In the device shown in the drawing, the left end 11 of a hollow mandrel 1 is rotatably supported by a ball bearing 22 in a plate 2 having a stop 21 thereon through which the hollow mandrel 1 passes. Air is fed from a flexible hose 3 into the mandrel 1 and escapes from the right end 12 thereof into the interior of a still unshirred portion 51 of the sausage casing 5, which is taken from a supply roll (not shown) and fed between a pair of squeeze rollers 61 and 62, and between the pair of shirring rollers 63 and 64, from which the casing is forced against the stop 21 or the portion 52 of a previously shirred sausage casing, respectively, whereby the portion of shirred sausage casing grows until the desired length is obtained. In order to comply with the growth of portion 52 of shirred sausage casing, the distance between stop 21 and shirring rollers 63 and 64 is extended correspondingly. To this end, the pair of shirring rollers 63 and 64 and the pair of squeezing rollers 61 and 62 are mounted as a unit on a slide (not shown) which allows them to move during the shirring period away from stop 21 ,in accordance with the growth of the portion 52 of shirred sausage casing, and to move back to their starting positions during the interval between two shirring periods.
While the sausage casing is shirred in the above-described manner, air enters the unshirred portion 51 of the sausage casing, which is limited by the pair of squeeze rollers 61 and 62 and the shirred portion 5-2, to blow up the sausage casing to its full dimension so that the shirring rollers 63 and 64 can grip the sausage casing with the desired firmness and the shirring folds are given the desired shape.
For feeding the air from the flexible hose 3 into the rotatable mandrel 1, a rotor coupling 31 is intercalated, to the stator 32 of which the flexible hose 3 is connected and to the rotor 33 of which an intermediate line 34 is joined. The latter is rotatably and shiftably supported in a bearing 35 and connected in an air-tight manner to the end of the mandrel 1 by means of a coupling 36, the mating surfaces of which are pressed against each other by a spring 37. If one wishes to disconnect coupling 36, the intermediate line 34 is shifted in the bearing 35 against the pressure exerted by the spring 37.
During the shirring periods, the mandrel 1 is rotated to and fro about its axis by means of an electric motor 41, to the rotor 42 of which one end of a rod 43 is eccentrically connected by means of pivot 44. The other end of the rod 43 is joined to a pivot 4 which is eccentrically affixed to the intermediate line 34. As is known, the choice of appropriate eccentricities of the pivots 4 and 44 and the choice of an appropriate mutual arrangement of both eccentric pivots permits the transformation of the continuous unidirectional rotation of pivot 44 into a to and fro rotation of pivot 4. Coupling 36 serves not only for an air-tight connection of the intermediate line 34 to the mandrel 1 but also serves for a transfer of the to and fro rotation of the intermediate line 34 to the mandrel 1. To this end, the coupling 36 is constructed to be at the same time a friction coupling.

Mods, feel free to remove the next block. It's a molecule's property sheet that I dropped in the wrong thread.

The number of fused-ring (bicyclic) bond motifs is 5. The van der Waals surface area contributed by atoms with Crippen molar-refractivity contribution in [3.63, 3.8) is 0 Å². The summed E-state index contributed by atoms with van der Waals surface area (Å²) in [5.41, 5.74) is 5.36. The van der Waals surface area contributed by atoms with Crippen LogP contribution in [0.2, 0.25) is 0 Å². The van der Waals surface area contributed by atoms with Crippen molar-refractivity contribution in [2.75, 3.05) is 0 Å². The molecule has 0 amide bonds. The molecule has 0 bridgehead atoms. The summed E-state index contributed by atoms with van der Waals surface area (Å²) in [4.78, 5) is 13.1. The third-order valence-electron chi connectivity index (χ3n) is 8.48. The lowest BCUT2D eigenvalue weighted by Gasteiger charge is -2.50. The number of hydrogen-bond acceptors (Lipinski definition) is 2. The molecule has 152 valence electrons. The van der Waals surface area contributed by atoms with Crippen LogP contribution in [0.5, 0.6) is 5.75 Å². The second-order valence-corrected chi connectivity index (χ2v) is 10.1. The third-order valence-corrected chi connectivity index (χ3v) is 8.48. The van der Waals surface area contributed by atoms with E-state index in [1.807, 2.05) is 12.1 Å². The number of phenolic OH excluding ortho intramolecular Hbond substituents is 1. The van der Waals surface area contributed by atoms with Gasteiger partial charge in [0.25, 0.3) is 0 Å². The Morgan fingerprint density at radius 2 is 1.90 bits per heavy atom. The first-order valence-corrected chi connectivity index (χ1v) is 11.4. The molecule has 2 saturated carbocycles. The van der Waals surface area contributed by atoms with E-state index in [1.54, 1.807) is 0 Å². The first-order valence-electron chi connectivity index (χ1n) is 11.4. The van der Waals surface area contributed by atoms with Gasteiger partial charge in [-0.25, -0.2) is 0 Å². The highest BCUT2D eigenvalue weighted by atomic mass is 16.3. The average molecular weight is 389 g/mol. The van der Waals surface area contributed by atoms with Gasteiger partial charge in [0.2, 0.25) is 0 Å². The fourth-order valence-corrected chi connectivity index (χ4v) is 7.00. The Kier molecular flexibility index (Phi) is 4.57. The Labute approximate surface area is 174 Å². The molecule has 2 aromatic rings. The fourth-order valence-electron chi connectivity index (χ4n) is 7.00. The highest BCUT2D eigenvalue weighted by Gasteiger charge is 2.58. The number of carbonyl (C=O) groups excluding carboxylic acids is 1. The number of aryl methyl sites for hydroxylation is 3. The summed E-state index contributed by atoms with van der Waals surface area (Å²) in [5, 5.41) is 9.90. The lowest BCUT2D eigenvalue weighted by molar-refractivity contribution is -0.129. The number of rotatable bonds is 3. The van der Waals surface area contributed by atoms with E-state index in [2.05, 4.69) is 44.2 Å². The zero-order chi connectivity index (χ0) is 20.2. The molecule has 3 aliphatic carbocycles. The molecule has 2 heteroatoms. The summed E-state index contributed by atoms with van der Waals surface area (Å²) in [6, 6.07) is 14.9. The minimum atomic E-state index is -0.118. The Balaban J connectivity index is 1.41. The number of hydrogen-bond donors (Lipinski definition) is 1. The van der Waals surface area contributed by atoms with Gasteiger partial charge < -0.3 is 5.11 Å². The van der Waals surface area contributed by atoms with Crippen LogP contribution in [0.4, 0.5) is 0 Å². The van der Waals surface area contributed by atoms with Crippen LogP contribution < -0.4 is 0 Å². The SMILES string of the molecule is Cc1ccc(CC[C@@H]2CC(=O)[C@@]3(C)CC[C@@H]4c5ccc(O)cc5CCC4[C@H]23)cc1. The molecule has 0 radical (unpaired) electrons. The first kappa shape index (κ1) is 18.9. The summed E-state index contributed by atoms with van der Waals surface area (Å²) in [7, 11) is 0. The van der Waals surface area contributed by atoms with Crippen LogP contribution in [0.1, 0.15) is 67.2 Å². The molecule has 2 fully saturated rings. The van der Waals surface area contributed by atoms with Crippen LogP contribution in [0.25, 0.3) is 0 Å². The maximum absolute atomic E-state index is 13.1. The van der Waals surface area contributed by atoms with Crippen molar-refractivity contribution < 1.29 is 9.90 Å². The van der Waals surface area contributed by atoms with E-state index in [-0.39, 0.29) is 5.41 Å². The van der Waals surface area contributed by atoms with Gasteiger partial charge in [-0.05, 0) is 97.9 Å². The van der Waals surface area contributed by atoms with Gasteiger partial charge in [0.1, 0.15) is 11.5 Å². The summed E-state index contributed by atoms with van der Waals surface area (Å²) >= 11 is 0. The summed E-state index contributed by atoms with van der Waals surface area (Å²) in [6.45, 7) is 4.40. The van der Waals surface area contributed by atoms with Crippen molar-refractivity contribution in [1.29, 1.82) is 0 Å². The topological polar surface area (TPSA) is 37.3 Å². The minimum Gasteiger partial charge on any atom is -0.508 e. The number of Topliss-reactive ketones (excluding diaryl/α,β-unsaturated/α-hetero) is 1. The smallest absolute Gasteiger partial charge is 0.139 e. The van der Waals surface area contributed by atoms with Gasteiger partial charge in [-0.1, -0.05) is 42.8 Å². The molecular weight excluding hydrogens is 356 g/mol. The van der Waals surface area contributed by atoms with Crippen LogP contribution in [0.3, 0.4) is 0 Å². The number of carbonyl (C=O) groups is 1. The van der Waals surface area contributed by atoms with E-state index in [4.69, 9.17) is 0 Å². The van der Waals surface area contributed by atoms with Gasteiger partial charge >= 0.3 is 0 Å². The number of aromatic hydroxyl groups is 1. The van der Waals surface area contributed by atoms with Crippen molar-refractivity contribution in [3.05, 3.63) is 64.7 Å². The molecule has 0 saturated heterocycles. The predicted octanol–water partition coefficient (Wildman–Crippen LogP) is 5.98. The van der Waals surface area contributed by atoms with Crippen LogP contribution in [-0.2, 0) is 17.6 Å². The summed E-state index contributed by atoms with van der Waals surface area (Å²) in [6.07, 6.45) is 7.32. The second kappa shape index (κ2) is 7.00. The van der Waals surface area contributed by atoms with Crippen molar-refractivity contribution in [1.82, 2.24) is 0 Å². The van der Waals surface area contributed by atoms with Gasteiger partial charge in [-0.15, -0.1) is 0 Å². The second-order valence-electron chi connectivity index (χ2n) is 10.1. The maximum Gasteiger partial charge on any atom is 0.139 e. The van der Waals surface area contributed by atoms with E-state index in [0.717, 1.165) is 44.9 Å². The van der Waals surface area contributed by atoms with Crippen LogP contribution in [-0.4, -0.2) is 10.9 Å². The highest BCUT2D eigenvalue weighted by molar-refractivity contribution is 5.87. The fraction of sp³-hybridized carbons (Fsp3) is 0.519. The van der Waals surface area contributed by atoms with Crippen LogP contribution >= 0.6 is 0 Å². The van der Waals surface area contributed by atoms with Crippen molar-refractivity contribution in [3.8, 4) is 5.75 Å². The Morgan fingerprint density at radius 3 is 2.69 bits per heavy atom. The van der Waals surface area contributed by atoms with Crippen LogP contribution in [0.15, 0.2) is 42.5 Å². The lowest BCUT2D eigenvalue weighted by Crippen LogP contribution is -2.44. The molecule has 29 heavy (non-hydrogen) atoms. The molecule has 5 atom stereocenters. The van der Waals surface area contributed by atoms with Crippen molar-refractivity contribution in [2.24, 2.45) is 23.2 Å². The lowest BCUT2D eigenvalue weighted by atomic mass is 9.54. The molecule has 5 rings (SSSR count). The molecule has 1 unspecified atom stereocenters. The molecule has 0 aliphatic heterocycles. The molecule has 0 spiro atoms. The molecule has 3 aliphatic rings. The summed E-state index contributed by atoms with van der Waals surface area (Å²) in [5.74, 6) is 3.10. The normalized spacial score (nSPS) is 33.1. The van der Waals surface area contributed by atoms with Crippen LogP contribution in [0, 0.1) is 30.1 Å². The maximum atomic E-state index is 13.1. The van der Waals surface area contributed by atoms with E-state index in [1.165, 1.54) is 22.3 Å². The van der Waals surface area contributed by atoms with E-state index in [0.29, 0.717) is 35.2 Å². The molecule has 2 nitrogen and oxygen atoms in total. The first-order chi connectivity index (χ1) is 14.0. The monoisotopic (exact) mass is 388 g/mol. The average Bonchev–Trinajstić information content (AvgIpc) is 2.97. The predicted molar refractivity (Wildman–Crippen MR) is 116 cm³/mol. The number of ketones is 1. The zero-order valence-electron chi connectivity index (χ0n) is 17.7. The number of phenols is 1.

The process according to the present invention causes a considerable improvement of the stitfness in the bends of the stick formed from the shirred sausage casing. Apparently, this is due to the fact that in the known shirring processes mentioned above the sausage casing is jammed onto the mandrel by the shirring process so that, when the mandrel rotates to and fro in accordance with the present invention, the already shirred portion of the casing must join in this rotational movement, thus preventing the formation of longitudinal zones of reduced internal cohesion in the stick of shirred sausage casing.
A similar efiect may also be achieved by causing the mandrel to perform, instead of the to and fro rotations, a rotary movement in one direction, but such a process is not the object of this application. The process of this application involves the further advantage that the stick obtained has a straight and not a curved form. This is an advantage which permits filling of the shirred sausage casings to an even greater extent by means of automatic machines.
It will be obvious to those skilled in the art that many modifications may be made within the scope of the present invention without departing from the spirit thereof, and the invention includes all such modifications.
What is claimed is:
1. A process for shirring a sausage casing which com- 4 prises slipping the casing over a mandrel rotating to and fro while maintaining an internal gas pressure in the casing, and compressing the casing against a stop with the formation of pleats.
2. A process according to claim 1 in which force causing compression of the casing with pleat formation is caused to act simultaneously and continuously on opposite points on the sausage casing.
3. Apparatus for shirring a sausage casing which comprises a mandrel, means for rotating the mandrel to and fro, means for maintaining an internal gas pressure in a casing on the mandrel, and means for compressing the casing on the mandrel against a stop with the formation of pleats.
4. Apparatus according to claim 3 in which the means for compressing the casing includes a pair of shirring roll means mounted for translational movement relative to the stop.
References Cited UNITED STATES PATENTS 3,142,861 8/1964 Reigler 1742 LUCIE H. LAUDENSLAGER, Primary Examiner US. Cl. X.R. 1745